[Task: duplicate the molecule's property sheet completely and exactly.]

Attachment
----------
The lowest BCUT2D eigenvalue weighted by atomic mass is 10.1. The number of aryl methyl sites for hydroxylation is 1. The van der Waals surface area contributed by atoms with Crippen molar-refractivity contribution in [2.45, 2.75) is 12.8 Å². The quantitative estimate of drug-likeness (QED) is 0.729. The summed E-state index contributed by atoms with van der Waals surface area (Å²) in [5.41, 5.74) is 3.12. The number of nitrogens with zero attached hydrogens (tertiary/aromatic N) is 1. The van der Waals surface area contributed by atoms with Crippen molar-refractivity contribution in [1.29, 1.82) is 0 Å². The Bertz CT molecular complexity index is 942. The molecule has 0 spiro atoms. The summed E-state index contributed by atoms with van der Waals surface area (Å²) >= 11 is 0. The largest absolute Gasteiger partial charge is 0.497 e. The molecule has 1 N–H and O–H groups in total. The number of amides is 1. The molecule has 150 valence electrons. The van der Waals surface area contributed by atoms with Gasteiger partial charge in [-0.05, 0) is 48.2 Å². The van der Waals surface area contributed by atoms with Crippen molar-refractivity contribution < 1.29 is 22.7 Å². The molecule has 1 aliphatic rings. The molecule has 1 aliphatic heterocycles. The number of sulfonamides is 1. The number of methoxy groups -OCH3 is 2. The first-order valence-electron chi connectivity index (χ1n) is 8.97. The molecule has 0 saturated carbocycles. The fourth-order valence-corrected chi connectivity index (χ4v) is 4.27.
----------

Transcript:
The lowest BCUT2D eigenvalue weighted by atomic mass is 10.1. The number of aryl methyl sites for hydroxylation is 1. The van der Waals surface area contributed by atoms with Crippen molar-refractivity contribution in [2.45, 2.75) is 12.8 Å². The quantitative estimate of drug-likeness (QED) is 0.729. The summed E-state index contributed by atoms with van der Waals surface area (Å²) in [5.41, 5.74) is 3.12. The number of nitrogens with zero attached hydrogens (tertiary/aromatic N) is 1. The van der Waals surface area contributed by atoms with Crippen molar-refractivity contribution in [1.29, 1.82) is 0 Å². The Bertz CT molecular complexity index is 942. The molecule has 0 spiro atoms. The summed E-state index contributed by atoms with van der Waals surface area (Å²) >= 11 is 0. The largest absolute Gasteiger partial charge is 0.497 e. The molecule has 1 N–H and O–H groups in total. The number of amides is 1. The molecule has 150 valence electrons. The van der Waals surface area contributed by atoms with Gasteiger partial charge in [-0.05, 0) is 48.2 Å². The van der Waals surface area contributed by atoms with Crippen molar-refractivity contribution < 1.29 is 22.7 Å². The molecule has 1 aliphatic rings. The molecule has 1 aliphatic heterocycles. The number of sulfonamides is 1. The number of methoxy groups -OCH3 is 2. The first-order valence-electron chi connectivity index (χ1n) is 8.97. The molecule has 0 saturated carbocycles. The fourth-order valence-corrected chi connectivity index (χ4v) is 4.27.